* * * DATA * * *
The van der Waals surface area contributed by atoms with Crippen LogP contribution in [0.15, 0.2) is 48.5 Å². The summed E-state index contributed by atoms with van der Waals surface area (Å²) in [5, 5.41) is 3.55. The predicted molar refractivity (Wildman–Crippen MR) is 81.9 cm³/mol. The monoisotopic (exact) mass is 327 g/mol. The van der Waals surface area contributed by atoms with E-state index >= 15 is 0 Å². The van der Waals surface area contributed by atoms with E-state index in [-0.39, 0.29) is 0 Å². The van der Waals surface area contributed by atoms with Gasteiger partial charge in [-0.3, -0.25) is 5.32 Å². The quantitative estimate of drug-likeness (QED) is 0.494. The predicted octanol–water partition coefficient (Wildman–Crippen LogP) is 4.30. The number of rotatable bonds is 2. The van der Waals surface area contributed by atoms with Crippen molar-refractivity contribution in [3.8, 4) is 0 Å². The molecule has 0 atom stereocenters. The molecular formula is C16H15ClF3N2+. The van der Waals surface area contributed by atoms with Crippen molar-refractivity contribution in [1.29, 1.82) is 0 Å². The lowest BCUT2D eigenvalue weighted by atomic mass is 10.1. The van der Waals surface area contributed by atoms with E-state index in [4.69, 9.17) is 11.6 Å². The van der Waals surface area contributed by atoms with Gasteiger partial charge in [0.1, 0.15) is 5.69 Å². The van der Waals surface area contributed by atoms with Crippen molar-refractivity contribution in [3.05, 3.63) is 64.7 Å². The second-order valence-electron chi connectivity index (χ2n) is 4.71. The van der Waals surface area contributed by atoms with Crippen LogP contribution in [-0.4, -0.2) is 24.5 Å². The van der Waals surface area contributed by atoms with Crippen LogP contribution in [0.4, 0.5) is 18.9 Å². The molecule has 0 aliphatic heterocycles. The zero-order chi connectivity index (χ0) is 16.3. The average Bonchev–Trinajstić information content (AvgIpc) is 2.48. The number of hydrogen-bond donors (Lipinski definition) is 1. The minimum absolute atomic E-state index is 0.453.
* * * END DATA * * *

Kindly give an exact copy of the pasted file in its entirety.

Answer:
The van der Waals surface area contributed by atoms with Crippen LogP contribution in [0.15, 0.2) is 48.5 Å². The summed E-state index contributed by atoms with van der Waals surface area (Å²) in [5, 5.41) is 3.55. The predicted molar refractivity (Wildman–Crippen MR) is 81.9 cm³/mol. The monoisotopic (exact) mass is 327 g/mol. The van der Waals surface area contributed by atoms with E-state index >= 15 is 0 Å². The van der Waals surface area contributed by atoms with E-state index in [-0.39, 0.29) is 0 Å². The van der Waals surface area contributed by atoms with Gasteiger partial charge in [-0.3, -0.25) is 5.32 Å². The quantitative estimate of drug-likeness (QED) is 0.494. The predicted octanol–water partition coefficient (Wildman–Crippen LogP) is 4.30. The number of rotatable bonds is 2. The van der Waals surface area contributed by atoms with Crippen molar-refractivity contribution in [3.8, 4) is 0 Å². The molecule has 0 atom stereocenters. The molecular formula is C16H15ClF3N2+. The van der Waals surface area contributed by atoms with Crippen molar-refractivity contribution in [1.29, 1.82) is 0 Å². The lowest BCUT2D eigenvalue weighted by atomic mass is 10.1. The van der Waals surface area contributed by atoms with E-state index in [4.69, 9.17) is 11.6 Å². The van der Waals surface area contributed by atoms with Gasteiger partial charge in [0.1, 0.15) is 5.69 Å². The van der Waals surface area contributed by atoms with Crippen molar-refractivity contribution in [3.05, 3.63) is 64.7 Å². The second-order valence-electron chi connectivity index (χ2n) is 4.71. The van der Waals surface area contributed by atoms with Crippen LogP contribution in [-0.4, -0.2) is 24.5 Å². The van der Waals surface area contributed by atoms with Crippen LogP contribution in [0.4, 0.5) is 18.9 Å². The molecule has 0 aliphatic heterocycles. The zero-order chi connectivity index (χ0) is 16.3. The average Bonchev–Trinajstić information content (AvgIpc) is 2.48. The number of hydrogen-bond donors (Lipinski definition) is 1. The minimum absolute atomic E-state index is 0.453.